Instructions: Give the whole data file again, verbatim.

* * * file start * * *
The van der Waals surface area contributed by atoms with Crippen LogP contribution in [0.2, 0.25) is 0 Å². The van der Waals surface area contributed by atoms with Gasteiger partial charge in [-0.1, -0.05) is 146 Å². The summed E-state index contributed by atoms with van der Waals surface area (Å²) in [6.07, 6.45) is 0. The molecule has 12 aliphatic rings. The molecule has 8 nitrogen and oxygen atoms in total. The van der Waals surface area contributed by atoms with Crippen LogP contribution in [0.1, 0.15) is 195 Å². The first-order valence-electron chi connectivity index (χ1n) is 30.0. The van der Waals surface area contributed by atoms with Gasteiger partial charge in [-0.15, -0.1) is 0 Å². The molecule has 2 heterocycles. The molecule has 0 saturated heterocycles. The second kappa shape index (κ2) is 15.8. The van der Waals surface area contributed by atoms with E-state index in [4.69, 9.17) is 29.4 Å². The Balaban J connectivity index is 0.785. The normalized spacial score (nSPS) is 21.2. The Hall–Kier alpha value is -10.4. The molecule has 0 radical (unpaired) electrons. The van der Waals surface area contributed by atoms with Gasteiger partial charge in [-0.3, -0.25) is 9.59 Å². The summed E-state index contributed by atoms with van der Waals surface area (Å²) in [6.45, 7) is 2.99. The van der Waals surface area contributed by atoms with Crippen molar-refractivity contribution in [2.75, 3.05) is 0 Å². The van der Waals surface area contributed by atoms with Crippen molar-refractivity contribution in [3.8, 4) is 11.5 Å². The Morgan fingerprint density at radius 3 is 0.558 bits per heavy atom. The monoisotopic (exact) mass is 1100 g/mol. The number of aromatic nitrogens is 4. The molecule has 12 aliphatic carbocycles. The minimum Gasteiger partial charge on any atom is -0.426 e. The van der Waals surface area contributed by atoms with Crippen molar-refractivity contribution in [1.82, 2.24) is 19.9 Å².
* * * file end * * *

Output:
The van der Waals surface area contributed by atoms with Crippen LogP contribution in [0.2, 0.25) is 0 Å². The van der Waals surface area contributed by atoms with Gasteiger partial charge in [-0.1, -0.05) is 146 Å². The summed E-state index contributed by atoms with van der Waals surface area (Å²) in [6.07, 6.45) is 0. The molecule has 12 aliphatic rings. The molecule has 8 nitrogen and oxygen atoms in total. The van der Waals surface area contributed by atoms with Crippen LogP contribution in [0.1, 0.15) is 195 Å². The first-order valence-electron chi connectivity index (χ1n) is 30.0. The van der Waals surface area contributed by atoms with Gasteiger partial charge in [-0.15, -0.1) is 0 Å². The molecule has 2 heterocycles. The molecule has 0 saturated heterocycles. The second kappa shape index (κ2) is 15.8. The van der Waals surface area contributed by atoms with E-state index in [4.69, 9.17) is 29.4 Å². The Balaban J connectivity index is 0.785. The normalized spacial score (nSPS) is 21.2. The Hall–Kier alpha value is -10.4. The molecule has 0 radical (unpaired) electrons. The van der Waals surface area contributed by atoms with Gasteiger partial charge in [-0.3, -0.25) is 9.59 Å². The summed E-state index contributed by atoms with van der Waals surface area (Å²) in [6.45, 7) is 2.99. The van der Waals surface area contributed by atoms with Crippen molar-refractivity contribution in [2.75, 3.05) is 0 Å². The van der Waals surface area contributed by atoms with Crippen molar-refractivity contribution in [3.8, 4) is 11.5 Å². The Morgan fingerprint density at radius 3 is 0.558 bits per heavy atom. The monoisotopic (exact) mass is 1100 g/mol. The number of aromatic nitrogens is 4. The molecule has 12 aliphatic carbocycles. The minimum Gasteiger partial charge on any atom is -0.426 e. The van der Waals surface area contributed by atoms with Crippen molar-refractivity contribution in [1.82, 2.24) is 19.9 Å².